What is CBG

Cannabigerol or CBG is one of the more than 120 identified cannabinoids found in the cannabis plant1. CBG is the non-acidic form of cannabigerolic acid or the parent molecule from which other cannabinoids are synthesised. In other words, CBG is a minor constituent of cannabis.

What is CBG actually?

CBG, as a cannabinoid, means the substance that interacts with cannabinoid receptors in the human body. The two main cannabinoid receptors in the body are CB1 and CB2. CB1 is associated with the nervous system and CB2 refers to inflammation. These cannabinoids are significant parts of the body’s systems and regulate several functions like pain, appetite, etc. Plant-based cannabinoids affect the human body by interacting with CB1 and CB2 receptors.

At the same time, CBG is the precursor to the acidic forms of THC and CBD. It is often called “mother” or “stem cell” of cannabinoids. During growth most of CBG is converted into other cannabinoids, primary THC or CBD, leaving about 1 % of CBG in the plant2.

What is the difference between THC, CBD, and CBG?

The main difference between THC, CBD, and CBG is that while THC can make you high, CBD and CBG have no psychoactive effects.

There is very little research regarding the effects of CBG on humans, though interest is constantly growing. Many scientists consider that different non-psychoactive cannabinoids may have different medical uses.

How does CBG work?

Currently, we know about some aspects of CBG effects3. They are the following:

CBG interacts with CB1 and CB2 receptors resulting in inhibiting the psychoactive effects of THC.

CBG boosts anandamide and endocannabinoid that increases dopamine levels and responsible for regulating mood, sleep, and appetite.

CBG blocks serotonin receptors and, as a result, it potentially acts as an antidepressant.

What are the potential benefits of CBG use?

Some findings show that CBG possesses many potential benefits but all of this has to be proven in clinical trials. Anyway, CBG may contribute to:

  • Glaucoma care and relief of intraocular pressure4. However, a patient should continue taking prescribed glaucoma medication, CBG can be used as an addition and after consulting the doctor.
  • Antibacterial therapy. CBG has the potential to inhibit bacteria that are resistant to traditional antibiotics. For example, some findings showed CBG has some properties to help with methicillin-resistant Staphylococcus aureus (MRSA)5.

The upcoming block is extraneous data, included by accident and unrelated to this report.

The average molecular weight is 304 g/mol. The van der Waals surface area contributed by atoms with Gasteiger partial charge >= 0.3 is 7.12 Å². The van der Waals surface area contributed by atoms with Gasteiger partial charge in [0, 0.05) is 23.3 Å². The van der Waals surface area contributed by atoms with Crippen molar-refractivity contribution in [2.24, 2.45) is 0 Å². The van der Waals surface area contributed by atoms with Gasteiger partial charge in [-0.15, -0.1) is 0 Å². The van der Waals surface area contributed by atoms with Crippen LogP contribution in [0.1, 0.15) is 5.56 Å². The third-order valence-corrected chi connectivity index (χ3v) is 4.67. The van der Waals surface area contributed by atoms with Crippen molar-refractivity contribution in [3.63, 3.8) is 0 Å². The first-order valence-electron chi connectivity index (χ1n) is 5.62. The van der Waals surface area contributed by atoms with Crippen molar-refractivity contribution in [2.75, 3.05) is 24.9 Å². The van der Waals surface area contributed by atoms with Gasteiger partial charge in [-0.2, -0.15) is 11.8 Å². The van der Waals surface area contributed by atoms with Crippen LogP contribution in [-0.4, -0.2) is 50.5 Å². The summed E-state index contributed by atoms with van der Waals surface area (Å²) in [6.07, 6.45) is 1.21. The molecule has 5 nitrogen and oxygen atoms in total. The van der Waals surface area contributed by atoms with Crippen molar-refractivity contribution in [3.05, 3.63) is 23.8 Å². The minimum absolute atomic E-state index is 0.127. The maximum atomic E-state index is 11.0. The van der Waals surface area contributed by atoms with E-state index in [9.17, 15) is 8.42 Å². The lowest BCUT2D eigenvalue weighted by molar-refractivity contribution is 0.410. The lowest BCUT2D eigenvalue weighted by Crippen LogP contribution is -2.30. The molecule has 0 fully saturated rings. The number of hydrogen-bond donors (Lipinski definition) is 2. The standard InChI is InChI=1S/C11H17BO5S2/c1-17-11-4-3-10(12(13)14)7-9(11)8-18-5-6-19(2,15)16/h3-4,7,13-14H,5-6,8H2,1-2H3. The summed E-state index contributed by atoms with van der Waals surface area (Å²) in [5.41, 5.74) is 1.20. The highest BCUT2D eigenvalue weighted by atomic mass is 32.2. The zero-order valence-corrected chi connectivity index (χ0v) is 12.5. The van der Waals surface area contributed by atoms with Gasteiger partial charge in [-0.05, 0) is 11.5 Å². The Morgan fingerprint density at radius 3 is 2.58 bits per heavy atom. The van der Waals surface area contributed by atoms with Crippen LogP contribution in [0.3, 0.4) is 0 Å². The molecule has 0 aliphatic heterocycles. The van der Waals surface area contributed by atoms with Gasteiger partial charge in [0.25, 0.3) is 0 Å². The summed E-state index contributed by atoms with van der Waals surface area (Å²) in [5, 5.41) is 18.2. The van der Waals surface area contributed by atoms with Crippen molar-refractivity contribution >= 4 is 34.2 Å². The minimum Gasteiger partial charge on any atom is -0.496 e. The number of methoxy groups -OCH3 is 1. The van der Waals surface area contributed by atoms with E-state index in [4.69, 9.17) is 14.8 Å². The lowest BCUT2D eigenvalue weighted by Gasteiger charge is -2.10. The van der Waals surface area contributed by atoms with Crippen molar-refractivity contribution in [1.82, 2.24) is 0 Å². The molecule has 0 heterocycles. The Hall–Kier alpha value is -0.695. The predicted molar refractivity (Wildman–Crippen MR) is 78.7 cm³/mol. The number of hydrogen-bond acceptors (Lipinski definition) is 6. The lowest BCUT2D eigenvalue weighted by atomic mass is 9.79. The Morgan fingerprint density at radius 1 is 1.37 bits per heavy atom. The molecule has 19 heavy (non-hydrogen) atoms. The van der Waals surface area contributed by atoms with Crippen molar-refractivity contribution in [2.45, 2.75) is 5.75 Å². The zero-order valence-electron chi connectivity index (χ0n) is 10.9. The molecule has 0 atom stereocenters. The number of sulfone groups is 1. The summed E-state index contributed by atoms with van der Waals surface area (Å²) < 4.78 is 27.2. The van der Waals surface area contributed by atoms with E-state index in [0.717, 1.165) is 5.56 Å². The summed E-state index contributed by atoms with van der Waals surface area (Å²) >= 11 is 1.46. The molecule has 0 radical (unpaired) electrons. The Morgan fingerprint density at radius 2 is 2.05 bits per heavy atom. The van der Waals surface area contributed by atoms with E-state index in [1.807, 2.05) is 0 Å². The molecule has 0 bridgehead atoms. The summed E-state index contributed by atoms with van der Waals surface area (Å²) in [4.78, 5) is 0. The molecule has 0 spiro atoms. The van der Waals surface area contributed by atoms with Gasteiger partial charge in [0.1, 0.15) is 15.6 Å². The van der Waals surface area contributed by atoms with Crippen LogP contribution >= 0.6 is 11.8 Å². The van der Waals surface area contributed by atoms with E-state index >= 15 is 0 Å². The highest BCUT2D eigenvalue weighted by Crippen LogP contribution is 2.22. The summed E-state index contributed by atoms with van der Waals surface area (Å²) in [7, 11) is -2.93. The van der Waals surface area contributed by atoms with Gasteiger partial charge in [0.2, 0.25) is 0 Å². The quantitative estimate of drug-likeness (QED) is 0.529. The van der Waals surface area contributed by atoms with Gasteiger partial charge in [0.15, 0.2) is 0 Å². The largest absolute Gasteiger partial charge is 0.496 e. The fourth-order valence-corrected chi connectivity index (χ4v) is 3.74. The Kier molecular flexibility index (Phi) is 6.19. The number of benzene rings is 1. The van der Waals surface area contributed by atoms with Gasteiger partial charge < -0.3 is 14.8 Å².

• Help with inflammatory bowel disease and colitis. Some trials on rats showed that the use of CBG is effective against inflammatory bowel disease and colitis6. This may lead to more extensive research concerning the management of abdominal pain, diarrhoea, poor appetite and weight loss.
  • Inflammation management. Some findings showed that CBG shows significant promise for managing inflammation including that of the skin7. As it may reduce the skin inflammation, we can assume that CBG may be effective against eczema and psoriasis.

Why does CBG deserve more attention?

Because of its newly discovered uses, CBG deserves more attention among scientists. Also, further studies should be oriented towards a detailed explanation of how CBG makes a much more balanced effect of CBD and/or THC.

References

  1. El Sohly MA, Radwan MM, Gul W, Chandra S, Galal A. Phytochemistry of Cannabis sativa L. In: Kinghorn A., Falk H., Gibbons S., Kobayashi J. (Eds) Phytocannabinoids. Vol 103. Progress in the Chemistry of Organic Natural Products. Cham: Springer; 2017:1-36.
  2. Aizpurua-Olaizola O, Soydaner U, E. Öztürk, Schibano D, Simsir Y. Evolution of the Cannabinoid and Terpene Content during the Growth of Cannabis sativa Plants from Different Chemotypes. J Nat Prod. 2016;79(2):324-331. doi:10.1021/acs.jnatprod.5b00949
  3. de Meijer EPM, Hammond KM. The inheritance of chemical phenotype in Cannabis sativa L. (II): Cannabigerol predominant plants. Euphytica. 2005;145(1):189-198. doi:10.1007/s10681-005-1164-8
  4. Tomida I, Pertwee RG, Azuara-Blanco A. Cannabinoids and glaucoma. Br J Ophthalmol. 2004;88(5):708-713. doi:10.1136/bjo.2003.032250
  5. Appendino G, Gibbons S, Giana A, et al. Antibacterial cannabinoids from Cannabis sativa: a structure-activity study. J Nat Prod. 2008;71(8):1427-1430. doi:10.1021/np8002673
  6. Leinwand KL, Gerich ME, Hoffenberg EJ, Collins CB. Manipulation of the endocannabinoid system in colitis: A comprehensive review. Inflamm Bowel Dis. 2017;23(2):192-199. doi:10.1097/MIB.0000000000001004
  7. Tóth KF, Ádám D, Bíró T, Oláh A. Cannabinoid Signaling in the Skin: Therapeutic Potential of the “C(ut)annabinoid” System. Molecules. 2019;24(5). doi:10.3390/molecules24050918

 

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